Theresa May’s decision to trigger the countdown to Brexit opened up Britain to being “screwed” in the negotiations with Brussels, the UK’s former ambassador to the EU has warned.
Sir Ivan Rogers, who resigned in January, said that invoking Article 50 without first establishing the sequencing of the talks had allowed the EU side to dictate the “rules of the game”.
He said the remaining 27 member states were now refusing to move on to trade talks in order to “squeeze as hard as possible” over the UK’s “divorce bill”.
Giving evidence to the Commons Treasury Committee, Sir Ivan said he advised waiting until ministers were sure the negotiating timetable was going to work for the benefit of the UK before they triggered Article 50 last March.
However he said that he had been “heavily opposed” by “various people in London”.
He said: “I did say last autumn I would not agree unequivocally to invoke Article 50 unless you know how Article 50 is going to work because the moment you invoke Article 50, the 27 dictate the rules of the game and they will set up the rules of the game in the way that most suits them.
“My advice as a European negotiator was that that was a moment of key leverage and if you wanted to avoid being screwed on the negotiations in terms of the sequencing you had to negotiate with the key European leaders and the key people at the top of the institutions and say ‘I will invoke Article 50 but only under circumstances where I know exactly how it is going to operate.'”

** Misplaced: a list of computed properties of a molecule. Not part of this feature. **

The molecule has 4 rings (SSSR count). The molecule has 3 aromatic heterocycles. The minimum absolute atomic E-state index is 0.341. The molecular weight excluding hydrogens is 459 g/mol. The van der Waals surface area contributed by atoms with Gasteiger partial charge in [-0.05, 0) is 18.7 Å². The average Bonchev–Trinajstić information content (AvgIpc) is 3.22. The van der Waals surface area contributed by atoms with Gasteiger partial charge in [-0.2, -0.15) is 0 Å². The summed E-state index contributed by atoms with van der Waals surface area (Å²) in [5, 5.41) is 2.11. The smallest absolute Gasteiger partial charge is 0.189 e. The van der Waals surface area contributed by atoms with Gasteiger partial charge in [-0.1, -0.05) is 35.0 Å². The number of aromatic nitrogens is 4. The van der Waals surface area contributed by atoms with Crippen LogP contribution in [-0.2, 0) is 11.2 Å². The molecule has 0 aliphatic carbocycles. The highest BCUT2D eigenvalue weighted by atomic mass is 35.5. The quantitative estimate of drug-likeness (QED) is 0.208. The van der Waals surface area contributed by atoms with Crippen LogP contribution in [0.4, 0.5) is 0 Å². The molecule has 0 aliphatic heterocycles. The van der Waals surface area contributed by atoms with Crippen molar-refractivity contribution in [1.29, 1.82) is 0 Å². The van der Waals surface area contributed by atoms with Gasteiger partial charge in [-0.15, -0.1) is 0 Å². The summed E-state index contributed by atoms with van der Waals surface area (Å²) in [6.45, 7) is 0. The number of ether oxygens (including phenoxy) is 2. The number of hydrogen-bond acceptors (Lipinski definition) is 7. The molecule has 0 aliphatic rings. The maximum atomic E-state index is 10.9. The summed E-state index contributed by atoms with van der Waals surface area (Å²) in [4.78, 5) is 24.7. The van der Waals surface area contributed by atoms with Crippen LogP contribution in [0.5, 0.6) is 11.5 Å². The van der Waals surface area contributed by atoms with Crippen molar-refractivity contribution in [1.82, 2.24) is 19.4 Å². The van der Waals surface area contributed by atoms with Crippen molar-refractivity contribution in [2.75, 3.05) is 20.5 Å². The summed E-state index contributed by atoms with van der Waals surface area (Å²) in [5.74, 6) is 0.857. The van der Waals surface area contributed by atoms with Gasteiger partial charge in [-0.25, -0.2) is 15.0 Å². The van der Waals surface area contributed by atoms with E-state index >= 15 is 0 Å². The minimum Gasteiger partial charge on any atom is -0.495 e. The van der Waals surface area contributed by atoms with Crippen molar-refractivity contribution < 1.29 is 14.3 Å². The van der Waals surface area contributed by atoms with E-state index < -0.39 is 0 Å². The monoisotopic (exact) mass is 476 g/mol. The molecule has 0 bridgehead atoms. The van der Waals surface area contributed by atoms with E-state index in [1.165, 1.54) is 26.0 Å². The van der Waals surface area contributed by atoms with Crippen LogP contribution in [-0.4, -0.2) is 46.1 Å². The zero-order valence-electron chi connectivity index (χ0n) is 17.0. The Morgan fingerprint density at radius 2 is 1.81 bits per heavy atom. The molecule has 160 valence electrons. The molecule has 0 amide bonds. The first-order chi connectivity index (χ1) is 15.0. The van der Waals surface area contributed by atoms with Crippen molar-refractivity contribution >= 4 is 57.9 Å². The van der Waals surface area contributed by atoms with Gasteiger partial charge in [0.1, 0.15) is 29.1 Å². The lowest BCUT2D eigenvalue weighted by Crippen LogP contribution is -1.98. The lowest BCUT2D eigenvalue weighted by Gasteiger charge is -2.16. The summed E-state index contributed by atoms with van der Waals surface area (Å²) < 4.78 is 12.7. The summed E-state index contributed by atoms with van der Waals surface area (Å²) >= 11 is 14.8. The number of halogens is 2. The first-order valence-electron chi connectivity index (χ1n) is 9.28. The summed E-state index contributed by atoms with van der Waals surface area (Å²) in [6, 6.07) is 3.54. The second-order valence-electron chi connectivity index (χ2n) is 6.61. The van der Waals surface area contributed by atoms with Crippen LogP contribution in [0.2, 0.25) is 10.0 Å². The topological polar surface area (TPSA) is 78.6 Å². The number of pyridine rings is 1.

Sir Ivan said that in the event, the EU side had done “exactly as you would expect” and insisted that they were not prepared to discuss the future partnership arrangements, including a free trade deal, until the terms of Britain’s withdrawal had been agreed – including the financial settlement.
“If you were in their shoes that is exactly what you would do. You would think let’s just maximise the pressure on the British side to move on money and squeeze as hard as possible because the debate they really want to have is about the future partnership,” he said.
“So the more pressing that gets to them (the UK) and the more pressing it gets to their private sector to talk about transition, the more likely they are to be more generous with their money.
“Anybody could have told you that is exactly what the 27 would do.”
Sir Ivan said Britain could not expect to enjoy broadly the same levels of access to EU markets after it had left, while ending free movement of people and the jurisdiction of the European Court of Justice.
“I don’t think that’s at all the mainstream European thinking,” he said.
“The British can’t simply expect the world to carry on broadly as is.”